It’s not that we don’t cover bomb attacks in Beirut and elsewhere, but sometimes the viewer shows less interest. Many are more interested in show business, celebrity and news closer to home.
I have spent my whole career reporting atrocities in Africa, the Middle East and Asia. That’s what I do. Some people watch and care. But many people, if I’m honest, switch off.
At Channel 4 News we continue to report the war in Syria (I was just there – did you watch my reports?), the resulting refugee crisis (ditto) and events like the Al Shabaab attack in Garissa, in northern Kenya in April.
But sometimes I feel we’re howling in the dark because so few of you respond.
She has a point, but only to an extent. The media editors are the ones who decide what prominence to give stories, and they are the ones who choose entertainment over news in Africa or Arab countries. The huge coverage over Boko Haram kidnapping of schoolgirls in Nigeria the exception that proves the rule: the media can drive the agenda when it wants to.
But there is an important point that Hilsum makes that is all too rarely mentioned, and even she downplays it:
There are also practical issues – South Beirut, where last Thursday’s bombing occurred, is controlled by Hizbollah, who rarely let journalists film and never freely. There’s no way the hundreds of journalists who descended on Paris would have been permitted to flood a Hizbollah area for days on end. But that’s just a logistical issue, not your problem.Which means that atrocities in Arab countries that censor the media cannot have the same coverage as incidents in countries with a free press.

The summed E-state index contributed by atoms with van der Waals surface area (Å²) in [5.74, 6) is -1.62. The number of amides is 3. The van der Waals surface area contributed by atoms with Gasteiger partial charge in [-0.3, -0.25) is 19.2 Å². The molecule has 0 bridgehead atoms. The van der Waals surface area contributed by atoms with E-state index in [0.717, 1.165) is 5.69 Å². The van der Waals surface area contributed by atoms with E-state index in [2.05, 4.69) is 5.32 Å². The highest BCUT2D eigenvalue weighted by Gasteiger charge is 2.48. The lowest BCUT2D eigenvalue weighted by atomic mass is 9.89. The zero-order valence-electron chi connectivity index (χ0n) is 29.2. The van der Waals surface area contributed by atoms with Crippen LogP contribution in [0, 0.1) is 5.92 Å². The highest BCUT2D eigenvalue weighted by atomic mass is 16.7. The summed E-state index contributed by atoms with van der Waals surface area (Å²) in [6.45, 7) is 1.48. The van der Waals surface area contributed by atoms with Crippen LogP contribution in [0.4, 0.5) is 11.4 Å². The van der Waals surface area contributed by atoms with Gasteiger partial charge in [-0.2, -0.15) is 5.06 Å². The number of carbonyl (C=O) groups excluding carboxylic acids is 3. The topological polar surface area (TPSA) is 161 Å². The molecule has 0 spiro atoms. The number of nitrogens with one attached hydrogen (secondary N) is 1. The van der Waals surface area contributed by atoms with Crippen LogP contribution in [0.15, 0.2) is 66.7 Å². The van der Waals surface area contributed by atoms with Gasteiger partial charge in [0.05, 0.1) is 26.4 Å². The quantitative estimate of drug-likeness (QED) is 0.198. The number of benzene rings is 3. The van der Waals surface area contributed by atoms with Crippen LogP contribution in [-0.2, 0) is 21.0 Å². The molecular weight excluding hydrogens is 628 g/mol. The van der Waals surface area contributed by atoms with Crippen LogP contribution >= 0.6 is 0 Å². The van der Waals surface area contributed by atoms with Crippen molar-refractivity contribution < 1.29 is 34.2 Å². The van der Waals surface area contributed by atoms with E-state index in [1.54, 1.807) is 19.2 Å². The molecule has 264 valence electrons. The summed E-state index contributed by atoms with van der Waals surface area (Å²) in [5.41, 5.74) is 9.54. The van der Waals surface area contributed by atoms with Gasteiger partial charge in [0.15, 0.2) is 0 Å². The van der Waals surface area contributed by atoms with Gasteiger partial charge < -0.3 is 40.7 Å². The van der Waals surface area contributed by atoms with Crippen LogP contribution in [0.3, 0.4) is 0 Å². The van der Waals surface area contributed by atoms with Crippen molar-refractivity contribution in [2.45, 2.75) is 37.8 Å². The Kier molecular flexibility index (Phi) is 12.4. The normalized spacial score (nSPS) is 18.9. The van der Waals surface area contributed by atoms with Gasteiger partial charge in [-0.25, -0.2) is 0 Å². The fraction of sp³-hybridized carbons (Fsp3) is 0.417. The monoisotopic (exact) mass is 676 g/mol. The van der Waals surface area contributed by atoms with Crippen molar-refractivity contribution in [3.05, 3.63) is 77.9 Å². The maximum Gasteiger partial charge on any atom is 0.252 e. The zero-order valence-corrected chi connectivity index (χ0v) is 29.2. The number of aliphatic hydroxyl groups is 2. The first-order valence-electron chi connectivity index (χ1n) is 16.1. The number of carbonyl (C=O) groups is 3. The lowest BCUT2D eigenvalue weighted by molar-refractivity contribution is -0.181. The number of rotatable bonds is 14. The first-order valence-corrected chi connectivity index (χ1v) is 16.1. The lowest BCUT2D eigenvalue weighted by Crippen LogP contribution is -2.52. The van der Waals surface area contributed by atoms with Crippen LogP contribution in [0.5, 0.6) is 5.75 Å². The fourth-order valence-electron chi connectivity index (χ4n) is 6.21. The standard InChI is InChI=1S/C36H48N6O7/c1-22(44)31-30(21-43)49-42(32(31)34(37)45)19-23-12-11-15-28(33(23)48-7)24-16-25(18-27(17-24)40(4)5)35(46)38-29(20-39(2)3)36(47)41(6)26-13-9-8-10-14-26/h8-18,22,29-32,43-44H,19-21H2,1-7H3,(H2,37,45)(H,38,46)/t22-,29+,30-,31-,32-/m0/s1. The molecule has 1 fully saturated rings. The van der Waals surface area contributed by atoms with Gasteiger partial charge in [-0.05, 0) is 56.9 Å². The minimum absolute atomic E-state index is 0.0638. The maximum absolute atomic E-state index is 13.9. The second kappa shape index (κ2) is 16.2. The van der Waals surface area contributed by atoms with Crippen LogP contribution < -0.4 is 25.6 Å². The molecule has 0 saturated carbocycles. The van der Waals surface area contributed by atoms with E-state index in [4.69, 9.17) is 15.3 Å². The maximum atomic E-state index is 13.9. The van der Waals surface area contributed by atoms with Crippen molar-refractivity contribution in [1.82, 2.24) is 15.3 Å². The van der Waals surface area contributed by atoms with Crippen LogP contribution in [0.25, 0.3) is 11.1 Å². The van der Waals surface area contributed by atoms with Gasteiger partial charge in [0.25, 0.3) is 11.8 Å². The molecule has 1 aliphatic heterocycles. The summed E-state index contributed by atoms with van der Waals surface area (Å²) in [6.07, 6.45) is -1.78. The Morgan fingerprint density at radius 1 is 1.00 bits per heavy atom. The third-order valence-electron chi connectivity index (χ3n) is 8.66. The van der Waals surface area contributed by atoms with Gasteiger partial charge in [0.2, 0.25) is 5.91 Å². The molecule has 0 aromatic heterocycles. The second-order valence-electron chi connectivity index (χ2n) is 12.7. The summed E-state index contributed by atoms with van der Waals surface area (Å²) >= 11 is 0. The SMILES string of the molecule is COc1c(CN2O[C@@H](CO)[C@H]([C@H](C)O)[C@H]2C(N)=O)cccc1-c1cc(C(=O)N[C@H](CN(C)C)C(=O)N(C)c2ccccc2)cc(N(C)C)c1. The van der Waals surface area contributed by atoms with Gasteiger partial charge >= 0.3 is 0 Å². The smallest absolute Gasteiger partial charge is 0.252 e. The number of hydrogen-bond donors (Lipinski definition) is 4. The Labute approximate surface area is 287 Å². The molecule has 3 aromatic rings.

Reporters are partially at fault here. Only rarely do they mention, when they are filing their reports, that they cannot say the full story. And the readers and viewers not only have a right but an obligation to know that they are not seeing the whole picture. If journalists cared about getting the truth out there, they would publicly push back on Hezbollah and Hamas and other terror groups that control territory rather than roll over and report what the despots want them to report. Reporters have the ability to shame the terrorists, but given a choice of telling the truth or quietly acquiescing to file the half-story, they almost invariably choose the latter. (An enterprising reporter can do far more - give their bureau chiefs anonymous quotes that support the full picture and have them co-write the story from the main offices out of reach of the terrorists, for example, and to publicly report the threats that they receive.)
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